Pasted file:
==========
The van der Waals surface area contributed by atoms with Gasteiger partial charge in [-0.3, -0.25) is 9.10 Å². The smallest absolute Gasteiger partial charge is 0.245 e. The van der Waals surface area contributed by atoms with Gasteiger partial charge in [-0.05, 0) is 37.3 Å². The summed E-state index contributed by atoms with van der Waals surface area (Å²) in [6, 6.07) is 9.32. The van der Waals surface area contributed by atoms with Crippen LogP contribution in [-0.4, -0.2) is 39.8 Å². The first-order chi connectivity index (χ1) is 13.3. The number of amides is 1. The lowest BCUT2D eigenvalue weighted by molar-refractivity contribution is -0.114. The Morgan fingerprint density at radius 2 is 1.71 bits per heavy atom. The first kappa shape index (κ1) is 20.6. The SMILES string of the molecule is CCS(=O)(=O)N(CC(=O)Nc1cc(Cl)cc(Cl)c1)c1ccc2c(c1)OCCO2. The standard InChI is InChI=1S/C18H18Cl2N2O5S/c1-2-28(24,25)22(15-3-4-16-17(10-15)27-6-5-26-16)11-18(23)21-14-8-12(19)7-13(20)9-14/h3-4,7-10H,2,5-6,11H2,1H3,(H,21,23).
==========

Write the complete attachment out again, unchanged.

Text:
The van der Waals surface area contributed by atoms with Gasteiger partial charge in [-0.3, -0.25) is 9.10 Å². The smallest absolute Gasteiger partial charge is 0.245 e. The van der Waals surface area contributed by atoms with Gasteiger partial charge in [-0.05, 0) is 37.3 Å². The summed E-state index contributed by atoms with van der Waals surface area (Å²) in [6, 6.07) is 9.32. The van der Waals surface area contributed by atoms with Crippen LogP contribution in [-0.4, -0.2) is 39.8 Å². The first-order chi connectivity index (χ1) is 13.3. The number of amides is 1. The lowest BCUT2D eigenvalue weighted by molar-refractivity contribution is -0.114. The Morgan fingerprint density at radius 2 is 1.71 bits per heavy atom. The first kappa shape index (κ1) is 20.6. The SMILES string of the molecule is CCS(=O)(=O)N(CC(=O)Nc1cc(Cl)cc(Cl)c1)c1ccc2c(c1)OCCO2. The standard InChI is InChI=1S/C18H18Cl2N2O5S/c1-2-28(24,25)22(15-3-4-16-17(10-15)27-6-5-26-16)11-18(23)21-14-8-12(19)7-13(20)9-14/h3-4,7-10H,2,5-6,11H2,1H3,(H,21,23).